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dc.creatorGutiérrez, José María
dc.creatorRucavado Romero, Alexandra
dc.date.accessioned2017-01-30T21:18:38Z
dc.date.available2017-01-30T21:18:38Z
dc.date.issued2000-09-10
dc.identifier.citationhttp://www.sciencedirect.com/science/article/pii/S0300908400011639es_ES
dc.identifier.issn0300-9084
dc.identifier.urihttp://hdl.handle.net/10669/29471
dc.description.abstractThe biochemical characteristics of hemorrhagic metalloproteinases isolated from snake venoms are reviewed, together with their role in the pathogenesis of the local tissue damage characteristic of crotaline and viperine snake envenomations. Venom metalloproteinases differ in their domain structure. Some enzymes comprise only the metalloproteinase domain, others have disintegrin-like and high cysteine domains and others present, besides these domains, an additional lectin-like subunit. All of them are zinc-dependent enzymes with highly similar zinc binding environments. Some metalloproteinases induce hemorrhage by directly affecting mostly capillary blood vessels. It is suggested that hemorrhagic enzymes cleave, in a highly selective fashion, key peptide bonds of basement membrane components, thereby affecting the interaction between basement membrane and endothelial cells. As a consequence, these cells undergo a series of morphological and functional alterations in vivo, probably associated with biophysical hemodynamic factors such as tangential fluid shear stress. Eventually, gaps are formed in endothelial cells through which extravasation occurs. In addition to hemorrhage, venom metalloproteinases induce skeletal muscle damage, myonecrosis, which seems to be secondary to the ischemia that ensues in muscle tissue as a consequence of bleeding and reduced perfusion. Microvessel disruption by metalloproteinases also impairs skeletal muscle regeneration, being therefore responsible of fibrosis and permanent tissue loss after snakebites. Moreover, venom metalloproteinases participate in the degradation of extracellular matrix components and play a relevant role in the prominent local inflammatory response that characterizes snakebite envenomations, since they induce edema, activate endogenous matrix metalloproteinases (MMPs) and are capable of releasing TNF-α from its membrane-bound precursor. Owing to their protagonic role in the pathogenesis of local tissue damage, snake venom metalloproteinases constitute relevant targets for natural and synthetic inhibitors which may complement antivenoms in the neutralization of these effects.es_ES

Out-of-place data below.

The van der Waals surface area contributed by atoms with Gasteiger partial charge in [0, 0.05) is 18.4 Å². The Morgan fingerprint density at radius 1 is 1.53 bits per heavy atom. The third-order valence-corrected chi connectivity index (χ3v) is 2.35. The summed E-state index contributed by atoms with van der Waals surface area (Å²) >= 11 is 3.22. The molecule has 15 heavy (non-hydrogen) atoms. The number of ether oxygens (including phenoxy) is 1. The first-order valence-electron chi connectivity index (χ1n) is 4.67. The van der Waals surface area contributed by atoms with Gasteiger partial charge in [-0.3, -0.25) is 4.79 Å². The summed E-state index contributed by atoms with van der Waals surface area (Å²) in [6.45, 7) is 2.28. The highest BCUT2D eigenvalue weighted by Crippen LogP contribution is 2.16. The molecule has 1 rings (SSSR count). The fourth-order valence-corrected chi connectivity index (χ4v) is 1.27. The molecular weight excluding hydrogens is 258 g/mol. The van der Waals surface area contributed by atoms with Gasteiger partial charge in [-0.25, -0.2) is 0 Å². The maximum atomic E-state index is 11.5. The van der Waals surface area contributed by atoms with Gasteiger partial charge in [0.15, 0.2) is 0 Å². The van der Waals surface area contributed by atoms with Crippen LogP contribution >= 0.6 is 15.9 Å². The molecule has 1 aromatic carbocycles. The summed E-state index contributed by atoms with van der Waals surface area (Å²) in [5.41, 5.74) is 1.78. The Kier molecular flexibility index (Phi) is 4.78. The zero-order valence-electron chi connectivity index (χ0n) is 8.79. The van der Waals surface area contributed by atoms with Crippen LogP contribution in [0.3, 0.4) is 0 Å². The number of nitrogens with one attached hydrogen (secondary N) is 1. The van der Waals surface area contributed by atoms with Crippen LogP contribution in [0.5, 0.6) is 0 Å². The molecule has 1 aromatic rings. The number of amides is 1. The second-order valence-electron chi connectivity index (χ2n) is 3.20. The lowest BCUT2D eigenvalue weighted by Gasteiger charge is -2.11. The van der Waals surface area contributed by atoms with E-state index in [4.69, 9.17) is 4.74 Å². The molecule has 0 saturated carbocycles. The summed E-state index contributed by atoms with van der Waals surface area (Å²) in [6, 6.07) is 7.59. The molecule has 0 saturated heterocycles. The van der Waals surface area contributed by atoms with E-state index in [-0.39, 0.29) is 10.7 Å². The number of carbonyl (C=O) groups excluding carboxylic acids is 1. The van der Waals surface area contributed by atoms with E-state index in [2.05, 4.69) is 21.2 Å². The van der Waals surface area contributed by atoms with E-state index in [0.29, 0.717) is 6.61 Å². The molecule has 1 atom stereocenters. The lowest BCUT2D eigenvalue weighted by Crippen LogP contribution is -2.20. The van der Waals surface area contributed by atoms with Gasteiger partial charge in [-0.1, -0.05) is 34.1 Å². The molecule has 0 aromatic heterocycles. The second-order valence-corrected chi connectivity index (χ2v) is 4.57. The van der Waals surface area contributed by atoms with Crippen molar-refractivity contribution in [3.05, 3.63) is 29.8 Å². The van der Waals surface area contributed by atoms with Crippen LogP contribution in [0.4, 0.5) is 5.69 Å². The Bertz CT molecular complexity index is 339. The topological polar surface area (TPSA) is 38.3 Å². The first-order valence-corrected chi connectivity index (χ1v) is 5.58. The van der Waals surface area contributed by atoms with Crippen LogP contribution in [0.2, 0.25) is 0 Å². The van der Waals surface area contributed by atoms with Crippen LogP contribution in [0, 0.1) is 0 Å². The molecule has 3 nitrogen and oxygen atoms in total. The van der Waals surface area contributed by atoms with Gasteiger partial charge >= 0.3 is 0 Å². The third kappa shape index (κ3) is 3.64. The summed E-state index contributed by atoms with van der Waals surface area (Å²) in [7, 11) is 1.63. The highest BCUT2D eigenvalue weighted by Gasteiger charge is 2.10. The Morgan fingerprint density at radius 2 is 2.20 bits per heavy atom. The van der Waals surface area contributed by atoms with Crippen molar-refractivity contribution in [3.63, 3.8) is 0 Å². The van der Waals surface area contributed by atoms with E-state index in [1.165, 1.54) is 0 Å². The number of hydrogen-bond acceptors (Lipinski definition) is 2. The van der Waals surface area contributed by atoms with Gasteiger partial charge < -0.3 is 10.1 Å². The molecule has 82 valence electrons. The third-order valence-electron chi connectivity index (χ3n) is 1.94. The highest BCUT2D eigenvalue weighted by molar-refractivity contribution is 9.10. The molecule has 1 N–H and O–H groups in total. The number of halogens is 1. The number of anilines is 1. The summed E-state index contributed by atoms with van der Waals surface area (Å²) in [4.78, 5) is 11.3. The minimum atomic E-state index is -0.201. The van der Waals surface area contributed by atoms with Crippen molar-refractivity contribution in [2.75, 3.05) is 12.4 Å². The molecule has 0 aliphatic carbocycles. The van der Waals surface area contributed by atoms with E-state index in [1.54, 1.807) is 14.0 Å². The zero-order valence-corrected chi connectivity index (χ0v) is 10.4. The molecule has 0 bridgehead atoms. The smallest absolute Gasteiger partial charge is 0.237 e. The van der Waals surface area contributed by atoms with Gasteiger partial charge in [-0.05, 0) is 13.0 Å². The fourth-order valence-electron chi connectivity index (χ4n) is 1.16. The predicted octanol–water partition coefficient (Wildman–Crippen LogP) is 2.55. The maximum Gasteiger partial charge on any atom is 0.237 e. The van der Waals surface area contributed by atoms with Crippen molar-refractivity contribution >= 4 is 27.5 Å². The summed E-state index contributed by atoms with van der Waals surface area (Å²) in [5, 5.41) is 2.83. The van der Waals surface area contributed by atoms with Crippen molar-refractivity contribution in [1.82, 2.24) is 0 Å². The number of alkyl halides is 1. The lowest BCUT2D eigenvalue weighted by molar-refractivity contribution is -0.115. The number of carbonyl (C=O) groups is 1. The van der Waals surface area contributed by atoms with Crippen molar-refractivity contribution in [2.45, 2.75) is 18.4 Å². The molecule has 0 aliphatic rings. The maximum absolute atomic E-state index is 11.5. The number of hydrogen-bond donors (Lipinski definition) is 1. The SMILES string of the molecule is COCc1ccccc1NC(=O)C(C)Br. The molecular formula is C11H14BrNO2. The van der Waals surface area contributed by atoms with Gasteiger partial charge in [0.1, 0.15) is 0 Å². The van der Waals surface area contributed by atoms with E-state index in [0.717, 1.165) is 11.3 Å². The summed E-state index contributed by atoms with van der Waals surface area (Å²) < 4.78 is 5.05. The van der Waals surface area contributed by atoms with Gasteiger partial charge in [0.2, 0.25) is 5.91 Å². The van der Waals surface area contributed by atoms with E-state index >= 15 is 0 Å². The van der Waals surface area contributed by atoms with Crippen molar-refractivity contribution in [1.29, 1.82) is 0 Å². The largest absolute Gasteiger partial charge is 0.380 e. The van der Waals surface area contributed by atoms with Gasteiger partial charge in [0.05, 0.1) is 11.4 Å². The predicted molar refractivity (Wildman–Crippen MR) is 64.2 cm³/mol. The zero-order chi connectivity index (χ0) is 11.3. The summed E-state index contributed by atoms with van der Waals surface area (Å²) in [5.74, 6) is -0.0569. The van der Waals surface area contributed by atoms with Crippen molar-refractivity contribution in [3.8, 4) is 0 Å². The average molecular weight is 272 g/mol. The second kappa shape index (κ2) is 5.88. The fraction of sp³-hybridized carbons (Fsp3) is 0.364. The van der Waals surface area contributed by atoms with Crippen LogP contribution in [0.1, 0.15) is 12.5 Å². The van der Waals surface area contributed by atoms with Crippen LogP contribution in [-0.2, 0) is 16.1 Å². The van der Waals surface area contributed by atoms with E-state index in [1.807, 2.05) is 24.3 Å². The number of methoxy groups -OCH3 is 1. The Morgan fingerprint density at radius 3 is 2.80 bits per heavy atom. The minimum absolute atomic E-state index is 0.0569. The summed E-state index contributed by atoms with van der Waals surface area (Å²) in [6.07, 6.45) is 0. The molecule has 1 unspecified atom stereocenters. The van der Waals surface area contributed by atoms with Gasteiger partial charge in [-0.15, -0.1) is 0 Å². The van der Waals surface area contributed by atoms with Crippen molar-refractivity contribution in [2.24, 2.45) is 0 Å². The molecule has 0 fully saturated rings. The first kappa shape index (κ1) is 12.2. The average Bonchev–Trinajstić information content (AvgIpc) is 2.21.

dc.description.sponsorshipUniversidad de Costa Rica/[741-98-202]/UCR/Costa Ricaes_ES
dc.description.sponsorshipInternational Foundation for Science/[F/2707-1]/IFS/Sueciaes_ES
dc.description.sponsorshipConsejo Nacional para Investigaciones Científicas y Tecnológicas/[98-012-FO]/CONICIT/Costa Ricaes_ES
dc.language.isoen_USes_ES
dc.sourceBiochimie; Volumen 82, Número 9-10. 2000es_ES
dc.subjectHemorrhagees_ES
dc.subjectMetalloproteinaseses_ES
dc.subjectLocal Tissue Damagees_ES
dc.subjectBasement Membranees_ES
dc.subjectEndothelial Cellses_ES
dc.subjectSnake venomes_ES
dc.titleSnake venom metalloproteinases: Their role in the pathogenesis of local tissue damagees_ES
dc.typeinfo:eu-repo/semantics/articlees_ES
dc.typeArtículo científicoes_ES
dc.identifier.doi10.1016/S0300-9084(00)01163-9
dc.description.procedenceUCR::Investigación::Unidades de Investigación::Ciencias de la Salud::Instituto Clodomiro Picado (ICP)es_ES
dc.identifier.codproyecto741-98-202
dc.identifier.pmid11086214


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